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Human Rights Quarterly 26.2 (2004) 512-518
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Realizing the Promise for Ourselves
This is a book to be welcomed, for the ambition of the project of which it is the published outcome, for the attempted filling of the substantial gap in our knowledge which it represents, and for the level of success in its execution which the contributing authors have largely achieved. I have used the subtitle of this collection of papers as the title of this review, to emphasize the centrality of this theme in the book as a whole, as well as the necessity for Africans to assume the responsibility of achieving the desired level of compliance with human rights norms to ensure good governance; particularly in the current political climate, little assistance is likely to come from the developed world in pursuing this objective.
As a continent, Africa is not usually associated with the protection of the human rights of those who live there, and in the political bleakness of the 1970s and 1980s, a book such as that under review would have been greeted with some skepticism, and intense disappointment, especially after the hope with which decolonization had been greeted in the 1960s. In those decades, military dictatorships were pervasive as the system of government in Africa, not to mention the tenacious hold which racist colonialism continued to exert on much of the southern part of the continent, either directly or by proxy, stoking the fires of ethnic division and human greed. [End Page 512] The 1990s, however, brought new vision and hope, as a wave of "democratic constitutionalism" swept through much of the continent and civilian rule returned, in line with developments in central and eastern Europe, South America and parts of Asia. So the late 1990s was an appropriate time to take stock of any progress made in achieving the protection accorded to "human rights under African constitutions," and we are indebted to Professor An-Na'im and his supporting donors for conceiving of and engaging in this project. What are the main features of this project? In the words of the editor's preface:
Without claiming to do so definitively or exhaustively for any particular country, this project attempts to provide a coherent approach to understanding and documenting the relation between civil society and the state in Africa. Second, [it] seeks to develop strategies for overcoming the sense of apathy and powerlessness among the population at large toward the state and its institutions, including its constitutional and legal order. The underlying rationale of this approach is that, despite its limitations, the legal protection of human rights is both an end and part of the means for addressing the situation in African countries. But it is important to acknowledge first the reality and negative consequences of the present relation between civil society and the state, and its implications to the principle of constitutionalism and the repeated failure of African constitutions. Otherwise, it would be merely wishful thinking, if not harmful, to speak of the legal protection of human rights under African constitutions.1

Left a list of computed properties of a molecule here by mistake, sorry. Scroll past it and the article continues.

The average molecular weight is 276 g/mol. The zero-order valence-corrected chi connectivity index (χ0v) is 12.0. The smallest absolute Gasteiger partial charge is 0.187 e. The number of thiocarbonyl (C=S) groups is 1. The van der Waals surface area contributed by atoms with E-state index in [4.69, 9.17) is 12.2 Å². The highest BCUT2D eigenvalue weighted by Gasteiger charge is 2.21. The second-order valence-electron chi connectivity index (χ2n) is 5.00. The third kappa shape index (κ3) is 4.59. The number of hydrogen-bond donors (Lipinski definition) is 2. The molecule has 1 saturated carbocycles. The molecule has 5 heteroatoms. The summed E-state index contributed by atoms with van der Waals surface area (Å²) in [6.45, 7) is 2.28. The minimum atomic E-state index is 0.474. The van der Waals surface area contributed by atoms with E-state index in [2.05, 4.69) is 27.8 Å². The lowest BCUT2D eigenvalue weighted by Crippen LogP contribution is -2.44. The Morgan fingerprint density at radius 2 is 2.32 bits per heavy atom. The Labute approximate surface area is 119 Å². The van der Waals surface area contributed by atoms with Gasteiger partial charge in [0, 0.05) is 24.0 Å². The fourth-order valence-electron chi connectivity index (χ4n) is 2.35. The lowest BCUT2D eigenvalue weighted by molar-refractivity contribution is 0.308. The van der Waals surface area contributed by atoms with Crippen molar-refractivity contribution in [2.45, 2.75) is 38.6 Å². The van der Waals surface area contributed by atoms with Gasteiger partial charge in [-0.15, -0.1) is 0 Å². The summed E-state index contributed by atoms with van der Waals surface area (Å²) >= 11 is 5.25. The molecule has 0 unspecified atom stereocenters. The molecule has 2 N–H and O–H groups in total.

Against this general background, and after a meeting in Zambia in 1995 which brought together participants from a representative sample of sixteen African countries, and a further conference in Senegal in late 1997, at which draft studies of the selected countries were considered, the authors of ten such country-studies were asked to prepare their papers for publication in this volume, which has duly appeared five years later. To what extent have the laudably ambitious objectives of the project been met?
The book starts with a challenging and thoughtful introductory chapter, entitled Expanding Legal Protection of Human Rights in African Contexts, by An-Na'im. His goal is:
[T]o provide a theoretical framework for these country-studies by clarifying the parameters of the role of the people themselves in protecting their own human rights because that is the only legitimate, principled, and sustainable way...